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In the pleasant lumber and college town of Corvallis, Ore. last week the rain had a showery feeling to it. When the residents pointed west and said the local rule was that if you could see Mary's Peak it wouldn't rain that day they sounded as if they actually expected the mountain to be visible some month soon. Then there was the phonothon. An Oregon State fraternity had been talking to a girls' dormitory for nearly 200 hours and was going for a national record in that new rite of spring. Finally there was Slats Gill's basketball team.
As had happened several times before in his 34 years at Oregon State, venerable and philosophical Coach Gill once again had a team with a chance at the national championship. Its record was 17-3, it had recently won 16 in a row and if its personnel was somewhat unusual its accomplishments were straightforward and impressive. It was planning on whipping Idaho Friday and Saturday night and thinking about its NCAA tournament opener against Seattle.
Suddenly the rain turned to snow. The Pi Kappa Alpha boys hung up the telephone. And on Friday Idaho showed Corvallis how the Northwest's best could be beaten. The fact that Oregon State came back on Saturday to win easily only partly dispelled the chill.
Not that what happened really surprised Coach Gill. Few things in basketball can any more. Slats was an All-America at Oregon State himself once. He has been an outstandingly successful coach since the days when he had to schedule 10 games in 12 days to break even on road trips. That was when his teams played on an auditorium stage in Los Angeles and in a warehouse in Astoria. Five times he won the old Pacific Coast Conference championship and he once took State to the semifinals of the NCAA. He was already a local basketball legend when Oregon State built its 10,500-seat field house in 1949 and decided to name it Gill Coliseum. "You can't name a building for a living man," said the state's board of higher education. "What do they want us to do?" demanded a Portland newspaperman. "Shoot Slats?" And to this day no paper has ever called the building anything but Gill Coliseum.
Slats Gill is a stern, fair, fatherly man. He has sad eyes and thick, gray-streaked hair that lies nearly flat, like the nap of a well-worn rug. He teaches his teams a tough defense and what he calls a "natural" offense. "There is no Gill offense," he explains. "I experiment until I find the offense that best suits the natural abilities of my boys. That's the one we use that year." He combines these strategic techniques with a demand for intense concentration. Only his captain is permitted to talk to an official. If talking is necessary, Slats does it. He used to jump off the bench so much that he finished one season with a total of $1,400 in fines. This is a standing West Coast record, literally.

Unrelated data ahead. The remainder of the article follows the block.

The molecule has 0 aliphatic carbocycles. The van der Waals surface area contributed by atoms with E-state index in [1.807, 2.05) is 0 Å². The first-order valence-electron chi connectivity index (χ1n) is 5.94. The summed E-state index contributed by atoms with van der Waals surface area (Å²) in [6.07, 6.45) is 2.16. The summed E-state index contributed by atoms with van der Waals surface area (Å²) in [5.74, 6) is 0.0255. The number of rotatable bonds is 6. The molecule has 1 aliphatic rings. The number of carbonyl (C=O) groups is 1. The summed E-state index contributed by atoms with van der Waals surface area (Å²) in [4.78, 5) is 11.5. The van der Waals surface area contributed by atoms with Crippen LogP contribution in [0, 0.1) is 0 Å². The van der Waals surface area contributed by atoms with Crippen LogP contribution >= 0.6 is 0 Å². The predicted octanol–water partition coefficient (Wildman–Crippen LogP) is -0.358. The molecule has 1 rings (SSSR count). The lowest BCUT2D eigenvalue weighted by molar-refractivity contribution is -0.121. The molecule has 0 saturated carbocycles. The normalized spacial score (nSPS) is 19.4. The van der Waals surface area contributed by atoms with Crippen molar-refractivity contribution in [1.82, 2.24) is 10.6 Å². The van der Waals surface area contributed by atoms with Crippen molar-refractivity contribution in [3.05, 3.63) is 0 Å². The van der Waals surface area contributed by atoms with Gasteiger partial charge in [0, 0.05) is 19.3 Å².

In 1960 he suffered a severe heart attack after a game at Washington, and it drastically changed his life. Now, at 60, when an official's call annoys him he merely stands up, hands on hips, and looks quietly but meaningfully onto the court, saying nothing. He drinks tea by the gallon instead of coffee, chews pocketfuls of mints instead of smoking and after especially bitter losses he goes home and writes poetry.
But he still is totally dedicated. "By gum," he said last Thursday morning, sprinkling some salt in his fourth cup of tea, "there are still some thrills in this life for a 60-year-old man. To be firm with kids and make them like it. To show them why they must want to be the best. To convince them the most softening things in athletics are alibis and moral victories. And then to watch them develop." Yes, he always salts his tea.
The Oregon State team faithfully mirrors Gill's precepts. It is a fast-break team because that is what its players do best. It shows excellent discipline and concentration. And it calls him Slats. "I like the name," says Gill. "If your first name was Amory and your middle name was Tingle, you would like to be called Slats, too."
The floor leader of the team is Oregon State's famous football quarterback, Terry Baker (SI, Oct. 16, 1961). Six feet three and fast, he likes to drive with a basketball as much as he likes to run with a football, and his passes have the same jolting quickness in both sports. He came to Oregon State on a basketball scholarship, and calls the game his first love. "Football came easier. I work harder at basketball," he says.
At center is Mel Counts, the biggest man ever from Coos Bay, Ore. He is a rare sophomore phenomenon, a solidly built, smooth-moving, seven-footer whose rebounding sets up State's fast break. In his first two games, played against Montana, he scored a total of 57 points, but Oregon State lost the second game. "Now I'll find out what kind of a boy he is," Slats Gill recalls thinking that night in Missoula. "Counts was sitting in a restaurant booth, and I sat down next to him. Was he pleased with his scoring? No. He was crushed at his mistakes. That's what I wanted."